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Choreographing the Folk

The Dance Stagings of Zora Neale Hurston

2008
Author:

Anthea Kraut

Choreographing the Folk

Recovers an important dimension of the work of the renowned African American artist

While Zora Neale Hurston and her 1937 novel Their Eyes Were Watching God have become widely celebrated, she was also a prolific stage director and choreographer. In Choreographing the Folk, Anthea Kraut traces the significance and influence of Hurston’s little-known choreographic work and with perceptiveness, sensitivity, and originality, Kraut illuminates the important and often-contested place of black folk dance in American culture.

Choreographing the Folk offers a much-needed corrective to historical narratives of dance that have excluded Zora Neale Hurston’s important contributions to the field, even as it provides an authoritative analysis of how ‘the folk’ and ‘authenticity’ have been theorized and deployed as aesthetic categories within dance and performance studies.

Thomas F. DeFrantz, author of Dancing Revelations

While Zora Neale Hurston and her 1937 novel Their Eyes Were Watching God have become widely celebrated, she was also a prolific stage director and choreographer. In the 1930s Hurston produced theatrical concerts that depicted a day in the life of a railroad work camp in Florida and featured a rousing Bahamian Fire Dance as the dramatic finale. In Choreographing the Folk, Anthea Kraut traces the significance and influence of Hurston’s little-known choreographic work.

Hurston’s concerts were concrete illustrations of the “real Negro art theatre” she was eager to establish, and they compellingly demonstrate how she used the arena of performance to advance a nuanced understanding of the black diaspora. Her version of the Fire Dance was staged in a variety of venues during the 1930s. In its multiple representations, Kraut asserts, the dance raised critical issues about ownership, artistry, and authenticity.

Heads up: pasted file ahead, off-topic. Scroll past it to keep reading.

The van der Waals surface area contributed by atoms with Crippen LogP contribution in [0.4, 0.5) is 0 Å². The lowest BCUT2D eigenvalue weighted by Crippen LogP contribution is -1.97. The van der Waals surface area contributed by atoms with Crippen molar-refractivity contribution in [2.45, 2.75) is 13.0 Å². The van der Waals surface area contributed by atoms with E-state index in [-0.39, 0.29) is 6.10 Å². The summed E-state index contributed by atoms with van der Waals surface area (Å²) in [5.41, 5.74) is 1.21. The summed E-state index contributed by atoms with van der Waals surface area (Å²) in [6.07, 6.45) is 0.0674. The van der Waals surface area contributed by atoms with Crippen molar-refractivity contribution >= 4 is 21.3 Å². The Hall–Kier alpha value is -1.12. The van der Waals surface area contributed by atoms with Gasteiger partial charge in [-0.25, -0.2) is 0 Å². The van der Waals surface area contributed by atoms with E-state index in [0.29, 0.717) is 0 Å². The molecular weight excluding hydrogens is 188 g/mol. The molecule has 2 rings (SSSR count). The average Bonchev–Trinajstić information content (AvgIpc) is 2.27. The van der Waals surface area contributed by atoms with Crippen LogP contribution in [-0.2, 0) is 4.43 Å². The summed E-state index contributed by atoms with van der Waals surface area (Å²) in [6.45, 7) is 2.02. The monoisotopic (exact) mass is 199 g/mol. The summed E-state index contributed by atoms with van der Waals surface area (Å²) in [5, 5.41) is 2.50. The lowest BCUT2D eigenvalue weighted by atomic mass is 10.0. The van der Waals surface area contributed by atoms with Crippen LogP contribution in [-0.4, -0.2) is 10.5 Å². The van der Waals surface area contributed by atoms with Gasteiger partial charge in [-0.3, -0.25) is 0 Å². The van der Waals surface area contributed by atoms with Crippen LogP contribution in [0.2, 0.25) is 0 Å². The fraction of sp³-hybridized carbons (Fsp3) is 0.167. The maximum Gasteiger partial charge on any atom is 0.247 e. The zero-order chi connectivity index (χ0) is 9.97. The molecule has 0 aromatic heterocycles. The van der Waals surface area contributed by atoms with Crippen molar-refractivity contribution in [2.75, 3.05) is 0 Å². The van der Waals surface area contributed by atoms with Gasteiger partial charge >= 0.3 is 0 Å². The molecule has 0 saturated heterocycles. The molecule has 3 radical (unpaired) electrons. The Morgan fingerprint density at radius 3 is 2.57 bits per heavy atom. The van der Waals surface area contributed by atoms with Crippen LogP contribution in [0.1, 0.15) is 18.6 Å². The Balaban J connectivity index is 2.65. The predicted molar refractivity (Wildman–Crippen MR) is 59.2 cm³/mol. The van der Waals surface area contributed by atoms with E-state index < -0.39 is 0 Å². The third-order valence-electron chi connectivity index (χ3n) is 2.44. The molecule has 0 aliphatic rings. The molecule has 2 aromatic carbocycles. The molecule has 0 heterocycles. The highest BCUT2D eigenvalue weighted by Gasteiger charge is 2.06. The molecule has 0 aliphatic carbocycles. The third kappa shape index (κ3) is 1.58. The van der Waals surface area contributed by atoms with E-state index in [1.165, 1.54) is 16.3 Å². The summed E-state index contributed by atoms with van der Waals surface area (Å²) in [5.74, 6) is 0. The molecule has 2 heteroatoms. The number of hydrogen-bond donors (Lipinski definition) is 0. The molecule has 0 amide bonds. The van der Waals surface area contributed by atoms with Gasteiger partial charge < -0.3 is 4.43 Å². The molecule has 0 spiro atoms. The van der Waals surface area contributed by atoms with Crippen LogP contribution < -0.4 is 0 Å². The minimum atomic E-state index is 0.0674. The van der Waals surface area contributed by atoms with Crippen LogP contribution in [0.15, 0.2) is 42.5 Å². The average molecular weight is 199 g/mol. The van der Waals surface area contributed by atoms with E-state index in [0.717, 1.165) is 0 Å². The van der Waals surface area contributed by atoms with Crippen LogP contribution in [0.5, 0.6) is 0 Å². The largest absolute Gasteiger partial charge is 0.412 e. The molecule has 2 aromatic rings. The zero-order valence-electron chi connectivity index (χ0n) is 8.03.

Choreographing the Folk argues for the significance of Hurston’s choreography, and with perceptiveness, sensitivity, and originality, Kraut illuminates the important and often-contested place of black folk dance in American culture.

Choreographing the Folk

Anthea Kraut is assistant professor of dance at the University of California, Riverside, where she teaches courses in dance history and theory.

Choreographing the Folk

Choreographing the Folk offers a much-needed corrective to historical narratives of dance that have excluded Zora Neale Hurston’s important contributions to the field, even as it provides an authoritative analysis of how ‘the folk’ and ‘authenticity’ have been theorized and deployed as aesthetic categories within dance and performance studies.

Thomas F. DeFrantz, author of Dancing Revelations

A choreographic legacy restored!

The Philadelphia Sunday SUN

Kraut’s exciting book uncovers a long-forgotten aspect of Hurston’s artistic life, her work for the concert dance stage. . . . it suggests that Hurston’s work nor African American dance traditions can be neatly fit in racially marked categories. An important contribution to the literature on dance studies, and valuable to those interested in interdisciplinarity.